Conservation

The research we do at SORCE directly impacts the conservation work that we do. We also ensure that we keep up to date with scientific advancements so as to ensure our projects are as effective as possible. Based on the research to date we have developed several key conservation initiatives, with several more still being planned.

Coral Reef Restoration

There are 798 species of coral worldwide, and 76% are found in the Coral Triangle. Over 100 million people benefit directly from the reefs in the Coral Triangle, getting most of their annual protein from reefs and fish supported by those reefs. Additionally, coral reefs act as a break for waves, protecting local coastal communities from erosion, floods, and storm damage. This leads to increased physical safety, but also increased economic stability. Coral reefs also act as a protected habitat which then support other marine ecosystems. Unfortunately, over 50% of coral reefs worldwide are threatened due to a variety of factors including over-fishing, trophic cascades, water temperature changes, and pollution. SORCE is dedicated to ensuring coral reef survival through active research and restoration.

We are working with local communities to develop more sustainable and environmentally friendly fishing methods. We also work with the local governmental and provide ecological planning to development projects as well as actively restore coral reef environments. This is to ensure we get the most out of every project we do. The main aims of the Coral Reef Restoration project are:

  • To research, restore, conserve and protect coral reef ecosystems, particularly coral species listed as endangered on the IUCN redlist.
  • To research biotic and abiotic factors affecting coral reef environments and push for a resolution.
  • To collect scientific data in order monitor the progress of activities and to aid with the development of a long term conservation plan.
  • To educate international volunteers and local communities about coral reef environments and provide a framework in which they can achieve a level of understanding as laid out in the SARCE framework.

In order to achieve the objectives of the Coral Reef Restoration project we train and encourage the engagement of both staff and volunteers in project activities. These include but are not limited to:

  • Hard coral monitoring
  • Hard coral collection
  • Coral propagation techniques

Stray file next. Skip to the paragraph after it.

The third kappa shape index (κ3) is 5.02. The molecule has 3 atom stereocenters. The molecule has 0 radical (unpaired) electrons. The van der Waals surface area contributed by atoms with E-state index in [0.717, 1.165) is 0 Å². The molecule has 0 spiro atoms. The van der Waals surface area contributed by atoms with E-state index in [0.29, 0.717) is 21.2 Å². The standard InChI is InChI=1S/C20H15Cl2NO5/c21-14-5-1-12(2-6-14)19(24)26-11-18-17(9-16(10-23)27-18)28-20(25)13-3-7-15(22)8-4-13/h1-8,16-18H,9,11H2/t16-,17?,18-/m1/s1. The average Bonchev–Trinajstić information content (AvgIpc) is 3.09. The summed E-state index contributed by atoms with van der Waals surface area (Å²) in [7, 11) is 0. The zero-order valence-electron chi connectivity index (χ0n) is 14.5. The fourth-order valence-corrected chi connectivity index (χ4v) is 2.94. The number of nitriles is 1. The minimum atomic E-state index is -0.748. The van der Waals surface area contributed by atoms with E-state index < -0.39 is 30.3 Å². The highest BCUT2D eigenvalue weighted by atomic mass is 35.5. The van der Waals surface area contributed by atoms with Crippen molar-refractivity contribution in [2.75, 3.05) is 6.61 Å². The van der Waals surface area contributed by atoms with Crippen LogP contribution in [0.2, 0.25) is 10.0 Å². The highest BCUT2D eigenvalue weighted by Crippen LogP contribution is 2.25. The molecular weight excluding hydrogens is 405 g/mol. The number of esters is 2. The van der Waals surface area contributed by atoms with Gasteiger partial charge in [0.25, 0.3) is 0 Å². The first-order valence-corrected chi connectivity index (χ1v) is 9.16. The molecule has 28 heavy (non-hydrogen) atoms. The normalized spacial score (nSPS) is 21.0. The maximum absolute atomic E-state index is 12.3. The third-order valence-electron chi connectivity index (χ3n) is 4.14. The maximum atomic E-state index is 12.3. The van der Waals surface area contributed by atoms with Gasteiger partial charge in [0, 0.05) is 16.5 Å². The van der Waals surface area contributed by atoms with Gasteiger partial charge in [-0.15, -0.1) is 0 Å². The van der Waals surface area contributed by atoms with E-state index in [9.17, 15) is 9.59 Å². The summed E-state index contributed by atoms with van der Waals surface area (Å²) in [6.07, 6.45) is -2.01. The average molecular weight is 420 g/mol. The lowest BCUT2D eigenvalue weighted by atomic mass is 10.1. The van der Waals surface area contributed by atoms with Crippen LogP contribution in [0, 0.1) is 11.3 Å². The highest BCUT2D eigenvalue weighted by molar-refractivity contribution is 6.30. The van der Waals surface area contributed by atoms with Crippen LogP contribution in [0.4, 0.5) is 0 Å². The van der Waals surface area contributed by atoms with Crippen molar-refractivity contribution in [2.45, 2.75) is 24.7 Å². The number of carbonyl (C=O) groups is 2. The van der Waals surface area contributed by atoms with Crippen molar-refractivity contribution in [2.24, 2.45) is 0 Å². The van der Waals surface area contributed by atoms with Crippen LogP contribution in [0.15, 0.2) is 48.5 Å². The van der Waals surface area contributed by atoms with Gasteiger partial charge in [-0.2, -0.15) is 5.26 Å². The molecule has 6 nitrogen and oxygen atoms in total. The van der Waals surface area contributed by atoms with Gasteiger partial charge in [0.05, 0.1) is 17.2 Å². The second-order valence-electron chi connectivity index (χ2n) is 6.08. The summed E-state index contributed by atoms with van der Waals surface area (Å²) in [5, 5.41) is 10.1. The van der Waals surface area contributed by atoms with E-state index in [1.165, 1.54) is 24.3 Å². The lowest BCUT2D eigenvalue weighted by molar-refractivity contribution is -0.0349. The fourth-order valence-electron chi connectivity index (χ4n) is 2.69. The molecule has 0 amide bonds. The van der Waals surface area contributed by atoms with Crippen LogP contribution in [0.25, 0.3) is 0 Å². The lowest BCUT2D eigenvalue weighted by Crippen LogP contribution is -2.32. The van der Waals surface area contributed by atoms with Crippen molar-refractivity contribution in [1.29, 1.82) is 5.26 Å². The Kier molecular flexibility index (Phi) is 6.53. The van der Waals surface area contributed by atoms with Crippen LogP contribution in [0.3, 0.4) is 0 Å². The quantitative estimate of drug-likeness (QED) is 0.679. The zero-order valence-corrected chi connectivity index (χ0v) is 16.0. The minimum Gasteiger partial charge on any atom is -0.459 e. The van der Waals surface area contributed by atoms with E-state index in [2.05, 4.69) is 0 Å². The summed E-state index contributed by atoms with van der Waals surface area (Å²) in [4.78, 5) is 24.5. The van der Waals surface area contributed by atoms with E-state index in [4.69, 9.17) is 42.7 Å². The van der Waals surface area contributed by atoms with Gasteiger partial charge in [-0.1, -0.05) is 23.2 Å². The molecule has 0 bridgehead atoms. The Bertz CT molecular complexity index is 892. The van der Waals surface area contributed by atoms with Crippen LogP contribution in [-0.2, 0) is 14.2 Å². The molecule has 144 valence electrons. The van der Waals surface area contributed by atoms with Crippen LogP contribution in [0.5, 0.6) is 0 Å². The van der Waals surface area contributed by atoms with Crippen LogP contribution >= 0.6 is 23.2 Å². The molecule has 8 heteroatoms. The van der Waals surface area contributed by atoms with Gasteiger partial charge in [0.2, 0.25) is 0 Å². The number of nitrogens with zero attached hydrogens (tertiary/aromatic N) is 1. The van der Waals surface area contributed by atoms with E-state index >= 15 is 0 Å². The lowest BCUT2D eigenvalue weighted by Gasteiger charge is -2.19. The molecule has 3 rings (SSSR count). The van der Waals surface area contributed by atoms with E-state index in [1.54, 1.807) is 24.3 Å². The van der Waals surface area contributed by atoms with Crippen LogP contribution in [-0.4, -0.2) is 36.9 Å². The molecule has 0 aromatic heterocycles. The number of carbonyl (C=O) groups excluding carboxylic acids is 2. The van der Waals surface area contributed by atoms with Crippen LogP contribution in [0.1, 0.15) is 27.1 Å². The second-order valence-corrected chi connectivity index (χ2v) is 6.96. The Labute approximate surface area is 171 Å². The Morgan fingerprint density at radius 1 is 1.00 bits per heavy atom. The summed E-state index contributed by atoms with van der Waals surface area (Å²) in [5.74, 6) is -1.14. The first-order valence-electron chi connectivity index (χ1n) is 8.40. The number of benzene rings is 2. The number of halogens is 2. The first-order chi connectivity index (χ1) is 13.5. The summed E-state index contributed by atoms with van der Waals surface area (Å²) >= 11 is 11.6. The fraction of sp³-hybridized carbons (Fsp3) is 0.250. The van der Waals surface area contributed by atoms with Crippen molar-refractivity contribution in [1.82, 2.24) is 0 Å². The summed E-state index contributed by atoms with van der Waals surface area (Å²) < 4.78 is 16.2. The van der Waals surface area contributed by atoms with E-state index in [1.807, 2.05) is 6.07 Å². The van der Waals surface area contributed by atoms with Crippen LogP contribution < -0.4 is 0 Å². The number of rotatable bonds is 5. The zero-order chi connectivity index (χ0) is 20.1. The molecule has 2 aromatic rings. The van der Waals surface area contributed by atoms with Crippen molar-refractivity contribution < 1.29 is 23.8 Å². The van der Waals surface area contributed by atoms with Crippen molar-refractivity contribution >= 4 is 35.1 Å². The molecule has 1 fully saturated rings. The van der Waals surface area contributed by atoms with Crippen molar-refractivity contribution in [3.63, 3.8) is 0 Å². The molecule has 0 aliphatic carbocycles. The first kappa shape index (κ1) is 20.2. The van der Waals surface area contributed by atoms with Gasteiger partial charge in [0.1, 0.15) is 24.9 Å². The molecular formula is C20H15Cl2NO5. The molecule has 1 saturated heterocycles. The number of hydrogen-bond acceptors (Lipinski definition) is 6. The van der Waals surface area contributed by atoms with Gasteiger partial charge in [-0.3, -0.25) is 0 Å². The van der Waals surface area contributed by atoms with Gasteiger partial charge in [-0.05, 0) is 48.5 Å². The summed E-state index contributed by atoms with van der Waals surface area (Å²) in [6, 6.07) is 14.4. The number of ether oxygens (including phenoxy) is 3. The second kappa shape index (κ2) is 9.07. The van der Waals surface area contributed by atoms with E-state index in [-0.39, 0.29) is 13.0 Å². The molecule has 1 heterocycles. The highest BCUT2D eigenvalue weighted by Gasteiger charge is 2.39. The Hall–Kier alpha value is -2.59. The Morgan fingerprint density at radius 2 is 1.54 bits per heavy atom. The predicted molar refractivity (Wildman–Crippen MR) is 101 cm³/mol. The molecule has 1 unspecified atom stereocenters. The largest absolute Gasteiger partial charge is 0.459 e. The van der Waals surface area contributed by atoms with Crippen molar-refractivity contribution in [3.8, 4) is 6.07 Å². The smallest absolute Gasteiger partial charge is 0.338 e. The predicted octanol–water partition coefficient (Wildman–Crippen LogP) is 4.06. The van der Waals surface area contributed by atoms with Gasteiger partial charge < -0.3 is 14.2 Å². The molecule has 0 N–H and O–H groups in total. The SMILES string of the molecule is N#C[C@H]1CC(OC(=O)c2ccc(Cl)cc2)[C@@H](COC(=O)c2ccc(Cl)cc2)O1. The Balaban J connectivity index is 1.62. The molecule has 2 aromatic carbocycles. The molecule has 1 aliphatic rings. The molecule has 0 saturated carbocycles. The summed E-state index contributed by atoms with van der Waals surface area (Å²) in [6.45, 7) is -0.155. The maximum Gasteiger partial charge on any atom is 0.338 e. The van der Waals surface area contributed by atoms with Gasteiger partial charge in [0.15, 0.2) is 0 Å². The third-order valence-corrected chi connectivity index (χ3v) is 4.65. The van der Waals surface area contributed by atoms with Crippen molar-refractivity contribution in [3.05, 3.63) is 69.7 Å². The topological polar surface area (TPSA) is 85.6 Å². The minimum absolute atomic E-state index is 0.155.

• Coral nursery maintenance
  • Crown of thorn removal
  • Hard coral relocation
  • Aquarium maintenance
  • Artificial reef construction

One of our key focuses within this project is to maintain and improve levels of biodiversity within the reef ecosystems in which we work. Community biodiversity has long been known to be positively correlated with an ecosystem’s resistance and resilience to environmental stochasticity. This means that the complex array of creatures and interlocking food chains increases an entire ecosystem’s ability to adapt to changes in the environment. Climate change is recognized as a major threat facing coral reefs by NOAA. Therefore it is essential to ensure ecological communities have maximum biodiversity in order to give these fragile ecosystems the best possible chance to adapt to climate change and other anthropogenic stressors.

Turtle Conservation

Turtles have been in the ocean for over 100 million years and there are currently seven species of marine turtles worldwide. Sadly anthropogenic activity such as coastal zone development, poaching, bycatch and climate change are all having negative impacts upon sea turtles.  SORCE is fortunate to have nesting green turtles and hawksbills on the island who are listed as endangered and critically endangered by the IUCN redlist.

SORCE takes an active approach to anti-poaching by ensuring that staff and volunteers are involved in the following activities:

  • Anti – poaching patrol
  • Hatchery maintenance
  • Egg collection
  • Egg relocation
  • Hatchling release
  • Turtle biology and conservation classes

Large Marine Animal Surveying

SORCE is concerned about the environment as a whole. A method of looking at the degradation of an ecosystem is to look higher up the food chain. Large animals are generally more prone to harvesting than smaller animals due to a reduced reproductive value and lower carrying capacity in the environment. We conduct a regular survey of large marine creatures such as manta rays, whale sharks, reef sharks, turtles, tuna and dolphins. We use the results of these surveys to infer the health of the ecosystem.

Mangrove Plantations

Mangroves are vital to the survival of reef ecosystems. They form a crucial link between terrestrial and marine ecosystems and provide huge benefits to both. Many marine species depend on mangroves to provide ideal nursing grounds. The shallower waters and long, complex water-based root systems of the plants provide the perfect environment for the juveniles of these species as well as plenty of shelter from predators.

Mangroves also serve as a filtration system, preventing upstream and terrestrial sediments from being washed down into the coral reef ecosystems where many of the species would be killed as a result.

However the benefits of these mangroves are often lost on local communities and vast areas of mangrove are damaged or destroyed by the collection of their wood.

At SORCE we recognise the threat that this poses to the marine ecosystems in which we work. As a result one of our projects focuses on the restoration and replanting of the mangrove habitats. We are also working on negotiations and the identification of alternative sources of fuel with local communities to prevent future damage.

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